Massage guns have become trendy recently and are apparently very efficient in helping muscle pain but what if a patient decided to use them on his eyes? Sounds improbable? Read this case to find out!
A 35-year-old male presented to the ER with a chief complaint of blurry vision in both eyes for one month. Best-corrected visual acuity was 1/200 OD and 20/100 OS, IOP was 6/6, pupils were round and reactive and there was a visual field defect OD>OS.
During case history, the patient mentioned he was using a “massage gun” on his eyes daily “to cure myopia” for the last 6 months.
Anterior segment evaluation was significant for bilateral traumatic cataracts whereas fundus examination showed a vitreous hemorrhage OD and a Macula-off retinal detachment (see B-scan) while OS showed an attached macula with a nasal retinal detachment.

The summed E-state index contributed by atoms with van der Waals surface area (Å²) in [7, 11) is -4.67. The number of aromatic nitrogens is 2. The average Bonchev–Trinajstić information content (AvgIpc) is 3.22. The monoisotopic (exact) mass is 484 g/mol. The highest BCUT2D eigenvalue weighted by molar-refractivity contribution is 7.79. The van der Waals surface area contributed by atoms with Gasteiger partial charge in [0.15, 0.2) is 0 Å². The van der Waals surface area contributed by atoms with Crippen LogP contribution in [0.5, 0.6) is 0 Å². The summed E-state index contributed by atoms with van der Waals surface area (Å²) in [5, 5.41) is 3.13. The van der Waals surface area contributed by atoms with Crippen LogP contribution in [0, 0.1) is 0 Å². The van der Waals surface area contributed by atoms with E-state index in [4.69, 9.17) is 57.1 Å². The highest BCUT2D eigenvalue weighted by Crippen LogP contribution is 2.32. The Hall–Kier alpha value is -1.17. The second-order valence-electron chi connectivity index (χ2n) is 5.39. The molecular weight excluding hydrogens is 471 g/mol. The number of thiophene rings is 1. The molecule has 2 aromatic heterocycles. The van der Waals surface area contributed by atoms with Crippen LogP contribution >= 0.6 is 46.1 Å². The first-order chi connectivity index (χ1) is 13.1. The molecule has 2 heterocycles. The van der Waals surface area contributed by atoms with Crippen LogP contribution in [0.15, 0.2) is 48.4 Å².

The patient initially underwent cataract extraction and RD repair OD only. Unfortunately at follow-up, the patient reported experiencing a darkening of vision after falling and hitting his head. His retina re-detached and he required multiple surgical repairs which eventually led to the development of Proliferative Vitreoretinopathy, a fibrotic membrane overlying the retina.
A couple of months later, the patient underwent cataract extraction and RD repair OS as well. Extensive PVR was noted which was peeled during surgery and eventually recurred post-op posteriorly which reduces the visual acuity.
At his last known follow-up, visual acuities were 20/250 OD and 20/50 OS with flat retina OU.
Massage guns are high-impact devices made to be used on muscles only and, although this patient was creative about trying to “cure his myopia” with it, it is not recommended to use them above the neck level or on the face.
Photos and case were shared by my amazing colleague and coresident, Dr. Sydney Madrigal.